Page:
4 years ago

Volume 21 Issue 6 - March 2016

  • Text
  • Toronto
  • Jazz
  • April
  • Arts
  • Theatre
  • Orchestra
  • Musical
  • Symphony
  • Performing
  • Ensemble
From 30 camp profiles to spark thoughts of being your summer musical best, to testing LUDWIG as you while away the rest of so-called winter; from Scottish Opera and the Danish Midtvest, to a first Toronto recital appearance by violin superstar Maxim Vengerov; from musings on New Creations and new creation, to the boy who made a habit of crying Beowulf; it's a month of merry meetings and rousing recordings reviewed, all here to discover in The WholeNote.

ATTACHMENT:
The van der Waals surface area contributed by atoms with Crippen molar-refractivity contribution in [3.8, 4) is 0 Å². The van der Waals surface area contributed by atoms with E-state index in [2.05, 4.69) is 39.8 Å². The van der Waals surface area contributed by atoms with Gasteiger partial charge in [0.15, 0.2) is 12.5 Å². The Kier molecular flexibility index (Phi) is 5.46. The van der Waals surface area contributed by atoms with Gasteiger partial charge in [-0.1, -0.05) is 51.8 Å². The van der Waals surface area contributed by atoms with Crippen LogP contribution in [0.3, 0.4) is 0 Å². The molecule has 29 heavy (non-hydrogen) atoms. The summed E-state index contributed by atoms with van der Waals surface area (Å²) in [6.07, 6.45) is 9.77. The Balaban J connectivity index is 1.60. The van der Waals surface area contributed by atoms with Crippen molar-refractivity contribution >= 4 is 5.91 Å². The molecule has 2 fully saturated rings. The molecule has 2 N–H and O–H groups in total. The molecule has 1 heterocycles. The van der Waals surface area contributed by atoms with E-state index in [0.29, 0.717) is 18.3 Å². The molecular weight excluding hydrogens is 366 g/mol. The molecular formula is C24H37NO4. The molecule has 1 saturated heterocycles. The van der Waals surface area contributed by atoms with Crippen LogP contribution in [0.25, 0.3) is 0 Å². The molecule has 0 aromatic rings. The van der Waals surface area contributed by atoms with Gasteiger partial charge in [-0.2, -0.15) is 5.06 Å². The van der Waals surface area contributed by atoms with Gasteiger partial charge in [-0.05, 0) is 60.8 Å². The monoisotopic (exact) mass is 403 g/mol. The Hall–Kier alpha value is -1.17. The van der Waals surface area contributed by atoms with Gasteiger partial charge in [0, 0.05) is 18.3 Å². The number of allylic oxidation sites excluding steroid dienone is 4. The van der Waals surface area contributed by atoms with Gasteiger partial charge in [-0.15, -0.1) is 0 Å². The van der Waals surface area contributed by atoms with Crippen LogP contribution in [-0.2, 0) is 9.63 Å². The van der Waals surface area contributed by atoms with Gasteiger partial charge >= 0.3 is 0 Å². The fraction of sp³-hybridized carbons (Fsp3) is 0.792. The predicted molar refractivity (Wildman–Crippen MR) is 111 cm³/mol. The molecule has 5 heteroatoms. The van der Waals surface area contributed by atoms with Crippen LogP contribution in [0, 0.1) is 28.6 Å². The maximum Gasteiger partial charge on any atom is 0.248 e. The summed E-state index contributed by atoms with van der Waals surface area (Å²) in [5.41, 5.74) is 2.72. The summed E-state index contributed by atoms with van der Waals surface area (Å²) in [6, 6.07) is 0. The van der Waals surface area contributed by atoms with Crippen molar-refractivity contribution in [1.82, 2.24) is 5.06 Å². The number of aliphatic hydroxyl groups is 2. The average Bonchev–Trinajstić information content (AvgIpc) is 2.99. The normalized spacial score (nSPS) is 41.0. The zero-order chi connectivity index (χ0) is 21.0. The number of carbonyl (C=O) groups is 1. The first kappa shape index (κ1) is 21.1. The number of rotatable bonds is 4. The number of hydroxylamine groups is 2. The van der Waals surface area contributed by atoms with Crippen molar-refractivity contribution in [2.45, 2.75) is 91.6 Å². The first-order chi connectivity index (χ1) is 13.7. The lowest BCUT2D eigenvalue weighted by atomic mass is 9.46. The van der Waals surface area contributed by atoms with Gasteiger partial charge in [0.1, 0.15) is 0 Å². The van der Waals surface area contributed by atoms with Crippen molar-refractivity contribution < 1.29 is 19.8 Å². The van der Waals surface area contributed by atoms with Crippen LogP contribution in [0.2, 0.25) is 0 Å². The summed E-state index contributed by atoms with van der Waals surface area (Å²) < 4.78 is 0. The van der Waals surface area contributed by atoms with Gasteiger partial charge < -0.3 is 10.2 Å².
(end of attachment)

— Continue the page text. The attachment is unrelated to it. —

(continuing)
Mar 17 the World Music